Penn State's Franklin says he stole satellite camp idea from other coaches
NEW YORK — Penn State coach James Franklin wants to make something clear when it comes to the debate about so-called satellite camps: He stole the idea.
Franklin sparked a controversy last year when he and his staff guest coached at a Georgia State camp in Atlanta. Southeastern Conference coaches bristled because SEC rules prohibit them from doing something similar.
Notre Dame, Ohio State and Michigan have since done satellite camps. The SEC now wants the NCAA to ban them.
Franklin, who was in New York on Wednesday for a stop on Penn State's coaches' caravan, said when he was at Vanderbilt, a coach who was new to the SEC suggested holding satellite camps, not realizing they were not allowed. When Franklin moved to Penn State, another "prominent" Big Ten coach talked about doing satellite camps at the league meetings.
"So I go back to my guys and say we got to do this," Franklin said.
NCAA rules allow football programs to hold camps on their campus, inside their state or within a 50-mile radius of campus, but coaches can guest coach at another school's camp — whether it's another FBS school, a Division III school or even a high school.
The SEC and Atlantic Coast Conference have league-wide rules against guest coaching, in part because they don't want their coaches treading on each other's turf.
For programs such as Penn State and Michigan, satellite camps are a way to expand their reach into the fertile recruiting territory of the southeast.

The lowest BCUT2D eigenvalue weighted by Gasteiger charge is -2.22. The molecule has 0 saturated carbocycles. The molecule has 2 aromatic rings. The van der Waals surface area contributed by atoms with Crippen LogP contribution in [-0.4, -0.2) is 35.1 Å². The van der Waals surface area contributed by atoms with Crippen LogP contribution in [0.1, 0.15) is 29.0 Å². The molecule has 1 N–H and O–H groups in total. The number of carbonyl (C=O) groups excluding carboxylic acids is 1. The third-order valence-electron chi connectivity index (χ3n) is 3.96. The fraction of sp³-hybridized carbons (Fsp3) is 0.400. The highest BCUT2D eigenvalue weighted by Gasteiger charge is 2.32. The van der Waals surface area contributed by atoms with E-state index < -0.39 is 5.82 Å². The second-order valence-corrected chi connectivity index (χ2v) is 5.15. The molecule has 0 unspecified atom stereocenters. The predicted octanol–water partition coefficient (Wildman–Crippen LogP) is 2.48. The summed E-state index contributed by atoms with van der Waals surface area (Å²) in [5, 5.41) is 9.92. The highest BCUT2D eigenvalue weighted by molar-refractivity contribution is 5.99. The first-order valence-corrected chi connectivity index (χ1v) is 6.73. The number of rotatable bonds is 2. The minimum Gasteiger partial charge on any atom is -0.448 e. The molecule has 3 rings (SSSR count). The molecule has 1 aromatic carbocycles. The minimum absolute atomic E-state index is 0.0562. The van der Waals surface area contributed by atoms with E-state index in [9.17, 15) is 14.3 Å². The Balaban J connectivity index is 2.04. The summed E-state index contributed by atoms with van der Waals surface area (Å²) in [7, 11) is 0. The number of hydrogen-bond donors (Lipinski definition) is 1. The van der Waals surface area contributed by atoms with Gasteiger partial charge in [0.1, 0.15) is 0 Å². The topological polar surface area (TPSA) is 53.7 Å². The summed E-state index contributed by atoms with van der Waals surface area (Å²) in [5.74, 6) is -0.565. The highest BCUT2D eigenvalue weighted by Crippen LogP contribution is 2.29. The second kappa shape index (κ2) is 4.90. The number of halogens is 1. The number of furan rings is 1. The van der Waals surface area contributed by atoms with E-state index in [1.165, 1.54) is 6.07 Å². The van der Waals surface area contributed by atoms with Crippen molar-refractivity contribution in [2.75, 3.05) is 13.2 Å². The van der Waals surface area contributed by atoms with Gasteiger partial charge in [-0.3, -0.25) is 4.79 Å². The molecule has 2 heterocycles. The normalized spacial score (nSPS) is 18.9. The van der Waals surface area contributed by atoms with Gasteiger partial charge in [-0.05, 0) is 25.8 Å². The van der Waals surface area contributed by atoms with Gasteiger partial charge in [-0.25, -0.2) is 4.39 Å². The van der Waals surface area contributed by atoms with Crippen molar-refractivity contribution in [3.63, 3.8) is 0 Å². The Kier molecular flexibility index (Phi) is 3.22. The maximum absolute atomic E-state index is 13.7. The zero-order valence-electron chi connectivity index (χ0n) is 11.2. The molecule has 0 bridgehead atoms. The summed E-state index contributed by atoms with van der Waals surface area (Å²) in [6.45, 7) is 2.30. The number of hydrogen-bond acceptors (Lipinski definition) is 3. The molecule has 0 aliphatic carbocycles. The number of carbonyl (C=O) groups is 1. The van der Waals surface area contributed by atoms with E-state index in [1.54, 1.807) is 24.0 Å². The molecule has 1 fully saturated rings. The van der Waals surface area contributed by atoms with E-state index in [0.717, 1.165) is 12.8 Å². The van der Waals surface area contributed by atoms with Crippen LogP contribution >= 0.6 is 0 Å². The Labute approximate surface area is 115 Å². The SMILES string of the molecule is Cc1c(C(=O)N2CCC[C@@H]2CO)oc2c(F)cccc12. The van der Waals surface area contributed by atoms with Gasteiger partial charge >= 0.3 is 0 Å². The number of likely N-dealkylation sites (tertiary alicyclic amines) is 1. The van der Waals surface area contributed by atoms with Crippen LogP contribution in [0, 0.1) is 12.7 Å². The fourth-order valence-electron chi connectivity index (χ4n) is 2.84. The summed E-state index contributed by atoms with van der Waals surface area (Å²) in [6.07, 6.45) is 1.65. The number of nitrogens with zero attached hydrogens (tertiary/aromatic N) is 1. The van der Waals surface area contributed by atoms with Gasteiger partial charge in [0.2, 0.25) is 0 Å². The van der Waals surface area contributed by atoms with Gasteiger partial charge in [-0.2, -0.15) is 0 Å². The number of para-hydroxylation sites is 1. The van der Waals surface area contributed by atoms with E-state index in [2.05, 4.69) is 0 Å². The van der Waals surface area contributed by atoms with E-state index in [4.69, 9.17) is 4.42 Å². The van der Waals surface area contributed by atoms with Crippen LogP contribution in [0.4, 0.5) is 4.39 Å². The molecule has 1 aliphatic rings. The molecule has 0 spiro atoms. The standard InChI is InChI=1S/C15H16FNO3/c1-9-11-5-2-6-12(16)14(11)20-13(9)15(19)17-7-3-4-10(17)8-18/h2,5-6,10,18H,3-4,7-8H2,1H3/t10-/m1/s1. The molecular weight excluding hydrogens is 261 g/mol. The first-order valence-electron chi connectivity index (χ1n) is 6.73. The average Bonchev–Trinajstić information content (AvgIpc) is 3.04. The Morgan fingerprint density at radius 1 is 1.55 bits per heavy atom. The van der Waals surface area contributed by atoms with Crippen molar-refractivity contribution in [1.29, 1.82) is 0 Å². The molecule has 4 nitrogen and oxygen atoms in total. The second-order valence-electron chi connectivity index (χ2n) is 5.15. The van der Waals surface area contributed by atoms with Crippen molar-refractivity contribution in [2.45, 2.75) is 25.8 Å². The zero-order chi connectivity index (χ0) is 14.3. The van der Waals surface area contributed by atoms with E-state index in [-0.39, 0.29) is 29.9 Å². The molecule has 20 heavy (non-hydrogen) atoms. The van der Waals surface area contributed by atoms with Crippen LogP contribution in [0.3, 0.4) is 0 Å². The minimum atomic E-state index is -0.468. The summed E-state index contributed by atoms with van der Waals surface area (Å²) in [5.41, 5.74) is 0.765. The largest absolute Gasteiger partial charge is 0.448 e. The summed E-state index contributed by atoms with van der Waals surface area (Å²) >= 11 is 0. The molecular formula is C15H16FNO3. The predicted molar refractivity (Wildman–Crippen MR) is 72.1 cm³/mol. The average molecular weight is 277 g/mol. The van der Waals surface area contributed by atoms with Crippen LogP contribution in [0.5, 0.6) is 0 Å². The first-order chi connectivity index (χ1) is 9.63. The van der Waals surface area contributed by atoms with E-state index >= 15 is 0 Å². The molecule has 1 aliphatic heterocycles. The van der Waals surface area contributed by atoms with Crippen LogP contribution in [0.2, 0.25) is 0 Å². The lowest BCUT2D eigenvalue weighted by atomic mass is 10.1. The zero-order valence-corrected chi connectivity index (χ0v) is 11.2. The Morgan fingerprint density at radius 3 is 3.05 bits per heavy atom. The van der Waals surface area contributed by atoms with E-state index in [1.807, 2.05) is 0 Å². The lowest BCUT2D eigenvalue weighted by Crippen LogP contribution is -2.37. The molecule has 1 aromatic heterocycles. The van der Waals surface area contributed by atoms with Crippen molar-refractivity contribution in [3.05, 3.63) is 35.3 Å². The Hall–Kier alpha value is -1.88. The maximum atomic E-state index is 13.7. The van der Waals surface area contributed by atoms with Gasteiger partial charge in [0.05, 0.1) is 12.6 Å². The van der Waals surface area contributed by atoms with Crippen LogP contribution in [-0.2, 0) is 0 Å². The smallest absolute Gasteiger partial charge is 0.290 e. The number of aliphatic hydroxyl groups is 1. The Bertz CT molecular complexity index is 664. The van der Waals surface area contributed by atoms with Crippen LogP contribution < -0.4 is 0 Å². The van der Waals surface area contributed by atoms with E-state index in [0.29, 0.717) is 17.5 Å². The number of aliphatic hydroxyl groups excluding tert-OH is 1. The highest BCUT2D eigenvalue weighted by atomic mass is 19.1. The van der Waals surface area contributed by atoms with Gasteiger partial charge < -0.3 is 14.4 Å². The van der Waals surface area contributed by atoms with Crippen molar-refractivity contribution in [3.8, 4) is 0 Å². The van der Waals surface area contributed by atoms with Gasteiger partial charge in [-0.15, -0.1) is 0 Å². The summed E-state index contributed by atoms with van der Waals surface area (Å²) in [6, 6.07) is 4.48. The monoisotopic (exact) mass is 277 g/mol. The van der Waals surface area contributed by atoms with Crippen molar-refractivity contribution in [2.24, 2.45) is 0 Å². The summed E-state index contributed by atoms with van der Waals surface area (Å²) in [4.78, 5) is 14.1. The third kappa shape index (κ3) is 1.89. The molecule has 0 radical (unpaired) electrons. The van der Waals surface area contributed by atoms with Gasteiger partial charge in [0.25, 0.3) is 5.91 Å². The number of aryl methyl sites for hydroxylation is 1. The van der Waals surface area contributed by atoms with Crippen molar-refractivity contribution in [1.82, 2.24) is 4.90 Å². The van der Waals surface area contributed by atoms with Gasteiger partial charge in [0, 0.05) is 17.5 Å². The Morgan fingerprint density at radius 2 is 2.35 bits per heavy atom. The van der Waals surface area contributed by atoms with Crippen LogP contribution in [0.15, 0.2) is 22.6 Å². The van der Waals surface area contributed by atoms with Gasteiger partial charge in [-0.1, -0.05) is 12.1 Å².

But Franklin is far from the first coach to take advantage of the limitations of the NCAA rule.
Greg Schiano took his Rutgers staff to south Florida, where he had worked for Miami, as a way to revive a failing program in the early 2000s. Oklahoma State has notably held satellite camps in Texas under coach Mike Gundy.
"It's been around for a long time," Big 12 Commissioner Bob Bowlsby said.
Franklin is quick to point that out, too.
"For whatever reason, when we did it, it made national story lines," he said.
The new NCAA football oversight committee plans to tackle the satellite camp issue in June and could make a recommendation to either shut them down or leave them open.
"I'm sure it will be right at the top of our agenda," said Bowlsby, who will head the committee.
Franklin said it is hard to guess the future of satellite camps.
"I do think there is a portion of coaches out there, probably 50/50 split, and it probably goes back to the old haves and have nots," Franklin said. "(Those against) want to get rid of it and keep everybody on the same page. But then there's the other ones that feel like they need it to be competitive, the same programs that have been doing it forever and no one talked about, they are going to fight to keep it."